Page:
…You could just slow down.
You could cook breakfast once or twice a week. You could sit on the porch and watch a flag blowing in the wind as the sun comes up and the dew stretches its legs. You could wear pajamas all day because that doesn’t make you lazy (hello, they’re comfortable). You could go to the gym because you want to go, but not because of the pressure to be more.
You could put down work every now and then to dance with the kids to Taylor Swift’s Red, and you could giggle like you were back in high school.
You could learn something new. Play a new instrument, cook a new recipe, work with a new charity. You could be less consumed with church and more consumed with Him, and your perspective on life would shift eternally.
This voice should never be silenced. This is the voice of Believers, changers, dreamers, doers.
This is the voice of the Redeemed, the hopeful, the strong, and the sure.
This is the voice that gives you permission to live the life that you want to live. You could run a marathon, start a new business. You could have lazy Saturdays instead of the rat-race.
When we stop comparing our do’s to everyone else’s, we are finally able to let go, to rest in Him…to do what we are passionate about. Don’t get me wrong: there’s a place for sports, and a little frantic running, and certainly church. The problem is that we overdo everything. We stink at moderation most of the time, and our juices run out.
So all the while we’re “yes people” to everyone else, we come home and there’s not much left to give. We rush, we hurry, we sign up for every event at school, church, and community, and inside, we are tired.
I’m convinced there is a season for all the things we’d love to do in this life. We took a pause on international mission work for a few years, not because we don’t still want to go, but because we are convinced that our mission for now is to capture the hearts of our children with a deep, passionate love for Christ and for other people. Soon enough, we’ll take them along with us.
We still serve in our church, but friends, and I know I’m treading lightly on this one: Church doesn’t take you to heaven, doesn’t redeem you from the lowest depths. His Grace does. So while we still serve (I’m teaching class right now, and we drive about an hour to our church every Sunday), it’s okay if we aren’t there for every single event that takes place. I know, shocking.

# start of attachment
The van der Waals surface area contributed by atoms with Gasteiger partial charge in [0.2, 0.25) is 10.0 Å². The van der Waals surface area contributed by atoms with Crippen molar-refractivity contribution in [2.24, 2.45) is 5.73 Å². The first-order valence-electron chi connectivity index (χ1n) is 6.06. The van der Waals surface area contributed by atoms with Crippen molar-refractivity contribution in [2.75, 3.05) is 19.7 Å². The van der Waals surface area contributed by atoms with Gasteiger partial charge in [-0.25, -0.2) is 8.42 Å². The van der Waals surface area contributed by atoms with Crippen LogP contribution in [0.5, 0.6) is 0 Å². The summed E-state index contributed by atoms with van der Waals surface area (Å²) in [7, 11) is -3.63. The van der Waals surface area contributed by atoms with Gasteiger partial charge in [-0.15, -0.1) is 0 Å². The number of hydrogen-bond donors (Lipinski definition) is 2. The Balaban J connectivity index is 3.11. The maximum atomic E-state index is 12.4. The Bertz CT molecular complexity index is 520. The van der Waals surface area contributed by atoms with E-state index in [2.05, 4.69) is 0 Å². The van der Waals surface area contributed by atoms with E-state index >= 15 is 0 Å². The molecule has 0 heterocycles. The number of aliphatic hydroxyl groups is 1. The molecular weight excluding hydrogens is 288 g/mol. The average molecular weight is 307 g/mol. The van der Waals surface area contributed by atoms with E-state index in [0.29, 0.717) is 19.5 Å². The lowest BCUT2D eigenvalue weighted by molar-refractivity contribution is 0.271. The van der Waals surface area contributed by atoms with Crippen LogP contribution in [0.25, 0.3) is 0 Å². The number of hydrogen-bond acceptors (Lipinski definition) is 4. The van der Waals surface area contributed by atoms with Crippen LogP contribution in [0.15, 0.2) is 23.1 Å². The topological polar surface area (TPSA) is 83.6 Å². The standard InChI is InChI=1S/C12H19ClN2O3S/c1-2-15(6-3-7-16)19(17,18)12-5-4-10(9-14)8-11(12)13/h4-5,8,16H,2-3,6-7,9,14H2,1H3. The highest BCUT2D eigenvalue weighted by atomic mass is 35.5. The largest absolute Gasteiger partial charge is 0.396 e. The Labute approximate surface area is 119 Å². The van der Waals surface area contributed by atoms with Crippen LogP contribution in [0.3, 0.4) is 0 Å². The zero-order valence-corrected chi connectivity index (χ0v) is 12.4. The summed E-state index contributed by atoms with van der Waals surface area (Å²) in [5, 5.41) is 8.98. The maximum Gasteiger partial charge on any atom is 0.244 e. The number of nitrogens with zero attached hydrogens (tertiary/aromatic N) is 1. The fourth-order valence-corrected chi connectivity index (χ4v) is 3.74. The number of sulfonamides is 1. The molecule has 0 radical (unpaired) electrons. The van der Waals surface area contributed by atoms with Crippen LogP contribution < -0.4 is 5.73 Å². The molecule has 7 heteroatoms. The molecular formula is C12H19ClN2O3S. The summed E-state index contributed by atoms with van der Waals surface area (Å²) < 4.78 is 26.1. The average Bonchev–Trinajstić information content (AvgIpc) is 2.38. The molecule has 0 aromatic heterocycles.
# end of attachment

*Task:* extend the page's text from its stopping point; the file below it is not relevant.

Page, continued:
We are committed to Him, and this life we’re convinced He approves of. We want slower days, less noise, more together, and lots of unity in our family. We want to be slow enough to see when our children really need us, when they really need Him. We want to try to remove the lenses from their eyes so they easily see the hurting and the broken.
We want Grace to run rampant in this house.
But it needs room.
It needs room in between the soccer games, baseball, gymnastics, birthday parties, school events, church events, playdates, work, and the running. Space and time and rest are good things, and we need them to stay fixed upon Him, and honestly, to breathe without comparing or trying to strive for perfection.
Our work in this home? It’s sacred. Not because of us or them, or our mad parenting skills (i wish), or our perfect striving…nope. It’s because He went to Calvary on death stained cross and He bore every ounce of ugliness, hate, and shame this world had to offer.
I want to give him more than an hour and a half once a week. I want to give Him room to work, to change, to transform.
You could slow down.
And in doing so, you can live the life you want to live.
- “So here’s what I want you to do, God helping you: Take your everyday, ordinary life—your sleeping, eating, going-to-work, and walking-around life—and place it before God as an offering. Embracing what God does for you is the best thing you can do for him. Don’t become so well-adjusted to your culture that you fit into it without even thinking. Instead, fix your attention on God. You’ll be changed from the inside out. Readily recognize what he wants from you, and quickly respond to it. Unlike the culture around you, always dragging you down to its level of immaturity, God brings the best out of you, develops well-formed maturity in you.”
- –Romans 12:1-3, The Message